Physician Assistants have been an integral part of the healthcare model in the USA for over 50 years. The role was developed to meet a need to increase healthcare services and now there are over 100,000 Physician Assistants in the US who undertake a range of activities contributing directly to patient care.
Physician Associates in the UK
Physician Associates are a recent addition to the NHS workforce. At present there are only around 200 Physician Associates practicing in a range of specialities and locations.
Physician Associates are defined as “a new healthcare professional who, while not a doctor, works to the medical model, with the attitudes, skills and knowledge base to deliver holistic care and treatment within the general medical and/or general practice team under defined levels of supervision.”1
1Department of Health. The Competence and Curriculum Framework for the physician assistant. Leeds: DH, 2006.
What do Physician Associates do?
Common tasks that Physician Associates undertake are as follows:
- Formulate and document a detailed differential diagnosis, having taken a history and completed a physical examination;
- Develop a comprehensive patient management plan in light of the individual characteristics, background and circumstances of the patient;
- Maintain and deliver the clinical management of the patient on behalf of the supervising physician while the patient travels through a complete episode of care;
- Perform diagnostic and therapeutic procedures and prescribe medications (subject to the necessary legislation); and
- Request and interpret diagnostic studies and undertake patient education, counselling and health promotion.
The difference in names - Physician Associates and Physician Assistants
In the UK the term ‘Physician Associate’ has replaced that of ‘Physician Assistant’ due to the particular connotations of the term ‘Assistant’ in the NHS Agenda for Change. This also serves to differentiate those professionals who have completed training in line with the Competence and Curriculum Framework for Physician Associates as set out by the Department of Health.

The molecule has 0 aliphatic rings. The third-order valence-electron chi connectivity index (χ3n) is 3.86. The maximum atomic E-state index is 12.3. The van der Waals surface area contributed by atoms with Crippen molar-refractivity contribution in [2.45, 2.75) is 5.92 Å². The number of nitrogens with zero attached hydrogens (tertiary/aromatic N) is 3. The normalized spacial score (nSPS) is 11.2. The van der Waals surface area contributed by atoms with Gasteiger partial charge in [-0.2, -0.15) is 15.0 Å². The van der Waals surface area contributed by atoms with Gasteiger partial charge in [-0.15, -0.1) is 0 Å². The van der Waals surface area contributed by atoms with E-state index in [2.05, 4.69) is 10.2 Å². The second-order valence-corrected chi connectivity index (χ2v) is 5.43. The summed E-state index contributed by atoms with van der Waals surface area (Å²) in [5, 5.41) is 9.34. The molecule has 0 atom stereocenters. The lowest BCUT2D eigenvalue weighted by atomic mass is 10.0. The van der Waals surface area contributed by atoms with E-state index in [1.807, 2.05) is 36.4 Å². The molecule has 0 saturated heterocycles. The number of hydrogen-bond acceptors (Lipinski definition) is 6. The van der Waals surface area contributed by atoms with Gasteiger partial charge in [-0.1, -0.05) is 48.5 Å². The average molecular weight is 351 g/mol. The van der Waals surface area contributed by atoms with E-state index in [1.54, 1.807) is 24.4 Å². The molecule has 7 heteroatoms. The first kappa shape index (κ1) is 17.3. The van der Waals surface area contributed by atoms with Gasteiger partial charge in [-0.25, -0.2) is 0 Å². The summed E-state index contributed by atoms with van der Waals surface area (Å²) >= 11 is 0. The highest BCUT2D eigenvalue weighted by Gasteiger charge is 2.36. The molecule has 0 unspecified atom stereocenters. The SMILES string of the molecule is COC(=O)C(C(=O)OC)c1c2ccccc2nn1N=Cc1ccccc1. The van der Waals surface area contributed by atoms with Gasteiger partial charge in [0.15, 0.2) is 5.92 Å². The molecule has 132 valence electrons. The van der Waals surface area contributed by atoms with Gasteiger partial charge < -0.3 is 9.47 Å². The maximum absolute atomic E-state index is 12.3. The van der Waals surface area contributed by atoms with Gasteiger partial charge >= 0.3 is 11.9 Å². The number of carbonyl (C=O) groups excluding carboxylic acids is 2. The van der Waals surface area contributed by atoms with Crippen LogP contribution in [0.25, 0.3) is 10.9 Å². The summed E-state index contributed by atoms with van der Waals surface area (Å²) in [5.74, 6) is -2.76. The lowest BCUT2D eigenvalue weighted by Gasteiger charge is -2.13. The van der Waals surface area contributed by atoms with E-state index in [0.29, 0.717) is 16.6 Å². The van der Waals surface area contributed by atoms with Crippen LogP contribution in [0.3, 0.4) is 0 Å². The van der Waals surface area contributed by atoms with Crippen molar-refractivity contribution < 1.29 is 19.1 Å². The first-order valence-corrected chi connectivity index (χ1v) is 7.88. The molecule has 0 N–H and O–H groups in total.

Despite the difference in names there is no difference in the tasks that Physician Associates and Physician Assistants carry out. They are the same versatile, generalist healthcare professionals, able to provide direct clinical care to patients and support to wider clinical teams.
Physician Associates in the UK must complete a Postgraduate Diploma in Physician Associate Studies, this will qualify them to practise as a Physician Associate in the UK.
Physician Associate training programmes are currently delivered by a small number of Higher Education Institutes in the UK. In order to gain entry to one of these programmes candidates must have completed a science-related first degree (e.g. Biology, Biochemistry, Medical Science, Nursing, Physiotherapy) or equivalent qualification. Courses last for two years and will include theoretical learning in key areas of medicine and clinical training which takes place in a range of settings. At the conclusion of the course all candidates sit a national examination, including a Multiple Choice Question (MCQ) paper and an Objective Structured Clinical Examination (OSCE).
Currently there is no regulatory body for Physician Associates, although efforts are being made to compel a move towards statutory regulation. We are hopeful that the success of this project will further support efforts in this area.
At present there is a voluntary register that qualified Physician Associates are able to join, the Physician Associate Managed Voluntary Register (PAMVR). The Faculty of Physician Associates at the Royal College of Physicians and the UK and Ireland Universities Board for PA Education (UKIUBPAE) recommend employers make this a compulsory criterion for employment.
A day in the life of a Physician Associate